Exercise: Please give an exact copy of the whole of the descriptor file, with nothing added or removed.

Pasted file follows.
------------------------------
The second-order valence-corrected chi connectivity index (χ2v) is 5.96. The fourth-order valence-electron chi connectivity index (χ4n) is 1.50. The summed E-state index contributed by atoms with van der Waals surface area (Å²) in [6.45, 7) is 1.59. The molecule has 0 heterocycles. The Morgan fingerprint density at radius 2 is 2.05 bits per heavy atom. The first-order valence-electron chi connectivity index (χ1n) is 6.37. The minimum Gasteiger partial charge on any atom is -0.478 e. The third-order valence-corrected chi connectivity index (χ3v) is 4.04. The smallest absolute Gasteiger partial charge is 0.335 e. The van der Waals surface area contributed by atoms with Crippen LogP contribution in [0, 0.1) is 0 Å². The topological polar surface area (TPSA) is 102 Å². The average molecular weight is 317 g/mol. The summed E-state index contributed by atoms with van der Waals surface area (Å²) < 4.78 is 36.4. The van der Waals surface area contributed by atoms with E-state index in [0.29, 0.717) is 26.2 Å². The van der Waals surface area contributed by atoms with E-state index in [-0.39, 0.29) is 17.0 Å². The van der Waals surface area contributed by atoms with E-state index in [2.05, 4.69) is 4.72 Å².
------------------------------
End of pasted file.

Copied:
The second-order valence-corrected chi connectivity index (χ2v) is 5.96. The fourth-order valence-electron chi connectivity index (χ4n) is 1.50. The summed E-state index contributed by atoms with van der Waals surface area (Å²) in [6.45, 7) is 1.59. The molecule has 0 heterocycles. The Morgan fingerprint density at radius 2 is 2.05 bits per heavy atom. The first-order valence-electron chi connectivity index (χ1n) is 6.37. The minimum Gasteiger partial charge on any atom is -0.478 e. The third-order valence-corrected chi connectivity index (χ3v) is 4.04. The smallest absolute Gasteiger partial charge is 0.335 e. The van der Waals surface area contributed by atoms with Crippen LogP contribution in [0, 0.1) is 0 Å². The topological polar surface area (TPSA) is 102 Å². The average molecular weight is 317 g/mol. The summed E-state index contributed by atoms with van der Waals surface area (Å²) < 4.78 is 36.4. The van der Waals surface area contributed by atoms with E-state index in [0.29, 0.717) is 26.2 Å². The van der Waals surface area contributed by atoms with E-state index in [-0.39, 0.29) is 17.0 Å². The van der Waals surface area contributed by atoms with E-state index in [2.05, 4.69) is 4.72 Å².